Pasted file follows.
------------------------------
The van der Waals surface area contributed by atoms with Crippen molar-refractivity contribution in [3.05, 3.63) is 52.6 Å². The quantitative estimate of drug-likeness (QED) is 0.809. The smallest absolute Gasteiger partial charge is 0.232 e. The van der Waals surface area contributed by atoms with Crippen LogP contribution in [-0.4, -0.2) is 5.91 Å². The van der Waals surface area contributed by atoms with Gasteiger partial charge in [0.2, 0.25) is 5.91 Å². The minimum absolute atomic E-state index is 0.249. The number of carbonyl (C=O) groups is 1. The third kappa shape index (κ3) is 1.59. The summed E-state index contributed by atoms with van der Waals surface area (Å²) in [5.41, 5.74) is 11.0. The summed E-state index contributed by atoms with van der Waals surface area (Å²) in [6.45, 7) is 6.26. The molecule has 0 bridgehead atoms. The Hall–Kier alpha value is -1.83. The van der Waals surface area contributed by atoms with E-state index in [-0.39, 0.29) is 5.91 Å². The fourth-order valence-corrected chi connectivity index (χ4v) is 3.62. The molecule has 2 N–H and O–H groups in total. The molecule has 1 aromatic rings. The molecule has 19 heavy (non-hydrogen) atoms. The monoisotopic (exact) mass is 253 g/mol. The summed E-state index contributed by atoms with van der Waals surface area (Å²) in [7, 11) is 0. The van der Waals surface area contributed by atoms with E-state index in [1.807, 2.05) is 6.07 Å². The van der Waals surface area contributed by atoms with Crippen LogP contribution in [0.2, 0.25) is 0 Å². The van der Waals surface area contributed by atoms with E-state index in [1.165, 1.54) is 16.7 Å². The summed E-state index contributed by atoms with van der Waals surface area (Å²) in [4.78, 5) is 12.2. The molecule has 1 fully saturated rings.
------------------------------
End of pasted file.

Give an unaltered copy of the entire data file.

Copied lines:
The van der Waals surface area contributed by atoms with Crippen molar-refractivity contribution in [3.05, 3.63) is 52.6 Å². The quantitative estimate of drug-likeness (QED) is 0.809. The smallest absolute Gasteiger partial charge is 0.232 e. The van der Waals surface area contributed by atoms with Crippen LogP contribution in [-0.4, -0.2) is 5.91 Å². The van der Waals surface area contributed by atoms with Gasteiger partial charge in [0.2, 0.25) is 5.91 Å². The minimum absolute atomic E-state index is 0.249. The number of carbonyl (C=O) groups is 1. The third kappa shape index (κ3) is 1.59. The summed E-state index contributed by atoms with van der Waals surface area (Å²) in [5.41, 5.74) is 11.0. The summed E-state index contributed by atoms with van der Waals surface area (Å²) in [6.45, 7) is 6.26. The molecule has 0 bridgehead atoms. The Hall–Kier alpha value is -1.83. The van der Waals surface area contributed by atoms with E-state index in [-0.39, 0.29) is 5.91 Å². The fourth-order valence-corrected chi connectivity index (χ4v) is 3.62. The molecule has 2 N–H and O–H groups in total. The molecule has 1 aromatic rings. The molecule has 19 heavy (non-hydrogen) atoms. The monoisotopic (exact) mass is 253 g/mol. The summed E-state index contributed by atoms with van der Waals surface area (Å²) in [7, 11) is 0. The van der Waals surface area contributed by atoms with E-state index in [1.807, 2.05) is 6.07 Å². The van der Waals surface area contributed by atoms with Crippen LogP contribution in [0.2, 0.25) is 0 Å². The van der Waals surface area contributed by atoms with E-state index in [1.165, 1.54) is 16.7 Å². The summed E-state index contributed by atoms with van der Waals surface area (Å²) in [4.78, 5) is 12.2. The molecule has 1 fully saturated rings.